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Okay is a term of approval or assent, often written as OK.

Originally it was short for any of several humorous misspellings of "all correct", including "Oll Korrect", "Orl Korrect", and "Ole Kurreck". This was part of the fads in the 1830s and 1840s of intentionally misspelling common phrases and referring to them by the resulting initials. In the presidential election of 1840, the term "OK" was further popularized by use as an slogan by the O.K. Club, New York boosters of Democratic president Martin Van Buren's 1840 re-election bid; it was an allusion to his nickname Old Kinderhook, from his birthplace Kinderhook, New York. Van Buren lost, but the word stuck. [1]

This explanation was first documented by Allen Walker Read in several articles in the journal American Speech in 1963 and 1964, and is the only one supported by the earliest evidence. The first recorded use of "OK" was in the Boston Morning Post on March 23, 1839, in the sentence "He...would have the 'contribution box', et ceteras, o.k.--all correct--and cause the corks to fly, like sparks, upward."

The term OK has also been used in an English will and testament from 1565. The US president Jackson also wrote it in 1760 and a Boston businessman used it in a daily journal in 1815.

There have been many other proposed explanations. There is supposedly a Choctaw word "okeh" that means roughly the same thing, for instance, and Woodrow Wilson, among others, thought this to be the source of "OK". Even after A. W. Read's work, many argue that the case has not been proven decisively, or that perhaps similar-sounding words in other languages did solidify the acceptance of "OK" in American English. Others are skeptical, questioning how many Americans were, say, familiar enough with Choctaw for it to influence their use of English. Another apocryphal account is that the term was used in U.S. military records to state that there were zero casualties or zero killed, hence 0.K., at a particular battle site. The term OK was also used by typesetters and people working in the publishing bussiness. A manuscript that didn't need any changes or corrections would be marked "O.K." for Ohne Korrektur (German for "No changes"). Some say the term Ok comes from the german businessman Otto Kaiser who put his initials on good he had inspected or a Oskar Krause who did quality checks at Ford and marked cars he had inspected with OK. In ancient Greece teachers would mark especially good school papers with "OK" for Ola Kala (everything good). One theory says it comes from a railroad freight agent, Obadiah Kelly, who initialed bills of lading or an Indian chief Old Keokuk who wrote his initials on treaties. Another theory is that it comes from boxes of Orrins-Kendall crackers which were popular with Union troops during the US Civil War. Another theory is that it comes from the brittish English word hoacky (the last load of the harvest). Or the Finnish word Oikea (correct). Or the Scottish expression och aye. Or the French aux Cayes or au quai. Or a word used in many west African languages meaning all right, yes indeed and introduced inthe US via slaves.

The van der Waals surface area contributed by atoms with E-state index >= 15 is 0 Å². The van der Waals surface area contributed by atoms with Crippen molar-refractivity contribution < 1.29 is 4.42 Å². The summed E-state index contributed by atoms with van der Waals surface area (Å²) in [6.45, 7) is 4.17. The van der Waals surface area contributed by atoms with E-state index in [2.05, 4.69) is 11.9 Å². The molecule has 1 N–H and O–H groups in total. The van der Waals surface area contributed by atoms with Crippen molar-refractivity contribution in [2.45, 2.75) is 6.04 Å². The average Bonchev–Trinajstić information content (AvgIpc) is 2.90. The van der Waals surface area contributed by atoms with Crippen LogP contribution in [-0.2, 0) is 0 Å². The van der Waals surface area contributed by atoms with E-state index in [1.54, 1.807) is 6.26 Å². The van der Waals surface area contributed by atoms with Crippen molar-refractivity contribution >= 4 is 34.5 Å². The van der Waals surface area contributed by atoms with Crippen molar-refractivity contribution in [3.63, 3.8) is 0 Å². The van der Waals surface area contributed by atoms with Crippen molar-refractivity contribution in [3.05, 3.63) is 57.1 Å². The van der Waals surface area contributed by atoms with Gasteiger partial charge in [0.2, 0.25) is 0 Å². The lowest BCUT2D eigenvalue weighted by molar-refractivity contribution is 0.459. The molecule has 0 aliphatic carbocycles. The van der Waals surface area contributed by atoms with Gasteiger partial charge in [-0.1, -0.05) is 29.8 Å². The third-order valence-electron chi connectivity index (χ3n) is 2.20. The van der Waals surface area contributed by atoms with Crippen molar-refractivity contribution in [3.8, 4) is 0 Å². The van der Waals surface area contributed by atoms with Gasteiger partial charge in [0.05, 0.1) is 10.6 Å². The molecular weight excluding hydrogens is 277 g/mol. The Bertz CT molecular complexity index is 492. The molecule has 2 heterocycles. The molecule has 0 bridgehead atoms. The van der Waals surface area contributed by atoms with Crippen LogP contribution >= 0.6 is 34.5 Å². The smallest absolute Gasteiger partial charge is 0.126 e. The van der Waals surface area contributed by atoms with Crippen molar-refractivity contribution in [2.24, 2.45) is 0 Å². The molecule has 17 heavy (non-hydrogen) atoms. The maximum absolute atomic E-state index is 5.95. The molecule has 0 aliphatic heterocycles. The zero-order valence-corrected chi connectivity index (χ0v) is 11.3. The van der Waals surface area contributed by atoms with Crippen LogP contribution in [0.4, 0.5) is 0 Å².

From the U.S. it spread to the rest of the world, first appearing in British writing in the 1860s. Spelled out in full in the 20th century, 'okay' has come to be in everyday use among English speakers, and borrowed by non-English speakers. Occasionally it is extended to okey dokey or even, thanks to Ned Flanders, okely dokely.

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